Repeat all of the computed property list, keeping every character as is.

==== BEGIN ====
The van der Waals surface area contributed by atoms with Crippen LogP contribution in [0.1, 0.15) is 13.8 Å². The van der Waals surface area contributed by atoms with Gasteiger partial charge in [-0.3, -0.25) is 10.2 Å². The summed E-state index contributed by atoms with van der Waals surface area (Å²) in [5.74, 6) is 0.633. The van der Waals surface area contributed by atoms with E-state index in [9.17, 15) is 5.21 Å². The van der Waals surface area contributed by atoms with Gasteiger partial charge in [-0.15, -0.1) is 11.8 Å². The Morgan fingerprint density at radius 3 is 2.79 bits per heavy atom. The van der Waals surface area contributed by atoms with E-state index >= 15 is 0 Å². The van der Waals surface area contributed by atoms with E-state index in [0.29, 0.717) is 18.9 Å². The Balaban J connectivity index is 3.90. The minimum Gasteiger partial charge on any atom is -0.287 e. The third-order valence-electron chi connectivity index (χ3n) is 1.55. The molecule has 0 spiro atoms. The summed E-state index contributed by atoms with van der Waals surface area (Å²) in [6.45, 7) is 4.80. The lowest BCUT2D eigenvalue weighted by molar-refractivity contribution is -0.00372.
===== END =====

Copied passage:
The van der Waals surface area contributed by atoms with Crippen LogP contribution in [0.1, 0.15) is 13.8 Å². The van der Waals surface area contributed by atoms with Gasteiger partial charge in [-0.3, -0.25) is 10.2 Å². The summed E-state index contributed by atoms with van der Waals surface area (Å²) in [5.74, 6) is 0.633. The van der Waals surface area contributed by atoms with E-state index in [9.17, 15) is 5.21 Å². The van der Waals surface area contributed by atoms with Gasteiger partial charge in [-0.15, -0.1) is 11.8 Å². The Morgan fingerprint density at radius 3 is 2.79 bits per heavy atom. The van der Waals surface area contributed by atoms with E-state index >= 15 is 0 Å². The van der Waals surface area contributed by atoms with E-state index in [0.29, 0.717) is 18.9 Å². The Balaban J connectivity index is 3.90. The minimum Gasteiger partial charge on any atom is -0.287 e. The third-order valence-electron chi connectivity index (χ3n) is 1.55. The molecule has 0 spiro atoms. The summed E-state index contributed by atoms with van der Waals surface area (Å²) in [6.45, 7) is 4.80. The lowest BCUT2D eigenvalue weighted by molar-refractivity contribution is -0.00372.